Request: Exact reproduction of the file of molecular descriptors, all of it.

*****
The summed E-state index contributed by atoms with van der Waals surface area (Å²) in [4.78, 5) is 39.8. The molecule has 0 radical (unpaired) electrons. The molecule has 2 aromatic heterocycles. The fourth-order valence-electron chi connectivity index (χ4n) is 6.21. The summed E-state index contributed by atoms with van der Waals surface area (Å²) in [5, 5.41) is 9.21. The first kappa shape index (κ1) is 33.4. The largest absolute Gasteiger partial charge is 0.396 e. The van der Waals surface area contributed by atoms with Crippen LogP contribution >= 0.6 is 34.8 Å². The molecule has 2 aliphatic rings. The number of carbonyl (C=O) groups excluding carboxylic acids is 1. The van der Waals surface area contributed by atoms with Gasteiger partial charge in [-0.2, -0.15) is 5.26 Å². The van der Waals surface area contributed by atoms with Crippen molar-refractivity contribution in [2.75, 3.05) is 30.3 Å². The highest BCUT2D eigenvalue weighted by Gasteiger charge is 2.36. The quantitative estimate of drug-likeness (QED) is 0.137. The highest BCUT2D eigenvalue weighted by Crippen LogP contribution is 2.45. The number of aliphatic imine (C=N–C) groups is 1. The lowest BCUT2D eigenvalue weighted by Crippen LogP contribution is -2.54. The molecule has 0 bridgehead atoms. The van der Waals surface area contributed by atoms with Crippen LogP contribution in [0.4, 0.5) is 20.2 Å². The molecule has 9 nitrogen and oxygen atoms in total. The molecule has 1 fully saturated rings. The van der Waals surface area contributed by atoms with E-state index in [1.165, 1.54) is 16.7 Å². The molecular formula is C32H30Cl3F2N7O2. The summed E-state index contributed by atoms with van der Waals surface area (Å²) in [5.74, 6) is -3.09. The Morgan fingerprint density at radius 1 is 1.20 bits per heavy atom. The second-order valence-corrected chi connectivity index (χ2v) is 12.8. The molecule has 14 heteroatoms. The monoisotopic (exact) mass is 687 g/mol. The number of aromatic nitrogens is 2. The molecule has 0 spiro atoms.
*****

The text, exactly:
The summed E-state index contributed by atoms with van der Waals surface area (Å²) in [4.78, 5) is 39.8. The molecule has 0 radical (unpaired) electrons. The molecule has 2 aromatic heterocycles. The fourth-order valence-electron chi connectivity index (χ4n) is 6.21. The summed E-state index contributed by atoms with van der Waals surface area (Å²) in [5, 5.41) is 9.21. The first kappa shape index (κ1) is 33.4. The largest absolute Gasteiger partial charge is 0.396 e. The van der Waals surface area contributed by atoms with Crippen LogP contribution >= 0.6 is 34.8 Å². The molecule has 2 aliphatic rings. The number of carbonyl (C=O) groups excluding carboxylic acids is 1. The van der Waals surface area contributed by atoms with Gasteiger partial charge in [-0.2, -0.15) is 5.26 Å². The van der Waals surface area contributed by atoms with Crippen molar-refractivity contribution in [2.75, 3.05) is 30.3 Å². The highest BCUT2D eigenvalue weighted by Gasteiger charge is 2.36. The quantitative estimate of drug-likeness (QED) is 0.137. The highest BCUT2D eigenvalue weighted by Crippen LogP contribution is 2.45. The number of aliphatic imine (C=N–C) groups is 1. The lowest BCUT2D eigenvalue weighted by Crippen LogP contribution is -2.54. The molecule has 0 bridgehead atoms. The van der Waals surface area contributed by atoms with Crippen LogP contribution in [0.4, 0.5) is 20.2 Å². The molecule has 9 nitrogen and oxygen atoms in total. The molecule has 1 fully saturated rings. The van der Waals surface area contributed by atoms with E-state index in [1.165, 1.54) is 16.7 Å². The molecular formula is C32H30Cl3F2N7O2. The summed E-state index contributed by atoms with van der Waals surface area (Å²) in [5.74, 6) is -3.09. The Morgan fingerprint density at radius 1 is 1.20 bits per heavy atom. The second-order valence-corrected chi connectivity index (χ2v) is 12.8. The molecule has 14 heteroatoms. The monoisotopic (exact) mass is 687 g/mol. The number of aromatic nitrogens is 2. The molecule has 0 spiro atoms.